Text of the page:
Djuve thinks it’s important to start early on with educating participants who need it, while they are still in the introductory programme. Some of the municipalities have already tested this idea. They have lifted requirements that refugees have a primary or lower secondary school education before taking up training as a healthcare worker.

But this type of integrated approach that combines vocational training, Norwegian language education and basic skills takes four years.

"It's a great offering, but very expensive. So it's hard to see that this will become the norm,” said Kristian Rose Tronstad.

Trondstad is a researcher at Oslo and Akershus University College (HiOA) and recognizes many of the Fafo report findings from his own and other’s research.

More work, less class time

“There’s not much new news in this report. It’s not surprising that the measures have a limited effect,” he says, with the proviso that he has not yet read the entire report.

Tronstad is impressed by the comprehensive nature of the Fafo report, which not only looked at an evaluation that was conducted in 2015, after the current programme had been in place for 10 years, but also looked at what had happened to participants who started in the programme in 2007, 2009 and 2011. Researchers also surveyed municipal employees and interviewed programme participants.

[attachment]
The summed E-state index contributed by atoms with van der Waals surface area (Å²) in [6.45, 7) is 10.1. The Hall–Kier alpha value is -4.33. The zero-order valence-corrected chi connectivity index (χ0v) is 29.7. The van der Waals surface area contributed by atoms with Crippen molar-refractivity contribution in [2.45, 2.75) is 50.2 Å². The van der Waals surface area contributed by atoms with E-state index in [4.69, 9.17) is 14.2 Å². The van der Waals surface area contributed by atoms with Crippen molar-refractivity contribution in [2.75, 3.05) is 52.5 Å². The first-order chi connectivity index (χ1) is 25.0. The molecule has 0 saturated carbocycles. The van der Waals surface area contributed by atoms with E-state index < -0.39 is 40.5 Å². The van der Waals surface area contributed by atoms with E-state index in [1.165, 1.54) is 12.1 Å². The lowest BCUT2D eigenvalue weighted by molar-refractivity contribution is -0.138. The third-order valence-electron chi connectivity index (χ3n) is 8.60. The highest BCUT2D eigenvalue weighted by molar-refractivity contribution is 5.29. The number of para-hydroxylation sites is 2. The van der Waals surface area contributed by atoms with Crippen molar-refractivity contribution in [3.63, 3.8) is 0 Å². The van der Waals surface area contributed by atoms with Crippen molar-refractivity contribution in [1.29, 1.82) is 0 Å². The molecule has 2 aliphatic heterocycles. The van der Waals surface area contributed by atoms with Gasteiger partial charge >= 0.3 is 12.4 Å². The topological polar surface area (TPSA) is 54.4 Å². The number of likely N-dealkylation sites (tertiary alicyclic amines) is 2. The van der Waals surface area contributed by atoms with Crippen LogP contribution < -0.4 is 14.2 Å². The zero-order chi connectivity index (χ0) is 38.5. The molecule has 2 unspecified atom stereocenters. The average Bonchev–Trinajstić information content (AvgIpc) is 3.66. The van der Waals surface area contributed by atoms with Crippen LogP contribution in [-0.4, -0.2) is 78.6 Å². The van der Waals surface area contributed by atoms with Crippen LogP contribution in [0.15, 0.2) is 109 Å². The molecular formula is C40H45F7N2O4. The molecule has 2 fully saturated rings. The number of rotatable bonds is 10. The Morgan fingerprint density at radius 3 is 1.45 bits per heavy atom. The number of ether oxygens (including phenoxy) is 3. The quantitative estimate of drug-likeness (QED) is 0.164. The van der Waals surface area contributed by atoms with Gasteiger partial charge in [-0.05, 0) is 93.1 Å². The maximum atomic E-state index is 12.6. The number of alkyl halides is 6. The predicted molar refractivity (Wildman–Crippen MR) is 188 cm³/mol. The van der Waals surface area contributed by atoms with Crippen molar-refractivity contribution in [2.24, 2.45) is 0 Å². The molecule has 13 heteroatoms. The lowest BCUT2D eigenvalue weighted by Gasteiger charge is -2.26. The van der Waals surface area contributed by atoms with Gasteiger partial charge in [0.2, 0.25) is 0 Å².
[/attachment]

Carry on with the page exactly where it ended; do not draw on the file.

But he would like to know more about what participants themselves think of the programme. The Fafo evaluation involved interviews with 30 participants. Tronstad and his colleagues at HiOA, in cooperation with KS, have recently interviewed 1100 refugees.

"Participants are consistently pleased with the introductory programme, but they are least satisfied with their ability to influence their individual plan. Many do not even know that they are entitled to do this,” Tronstad said.

Trondstad thinks the programme needs to focus more on getting immigrants and refugees into the workforce, with less time spent on Norwegian lessons. His own research shows that teaching Norwegian in a classroom has limited success. Practicing Norwegian in a workplace internship works best, he said.

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Read the Norwegian version of this article at forskning.no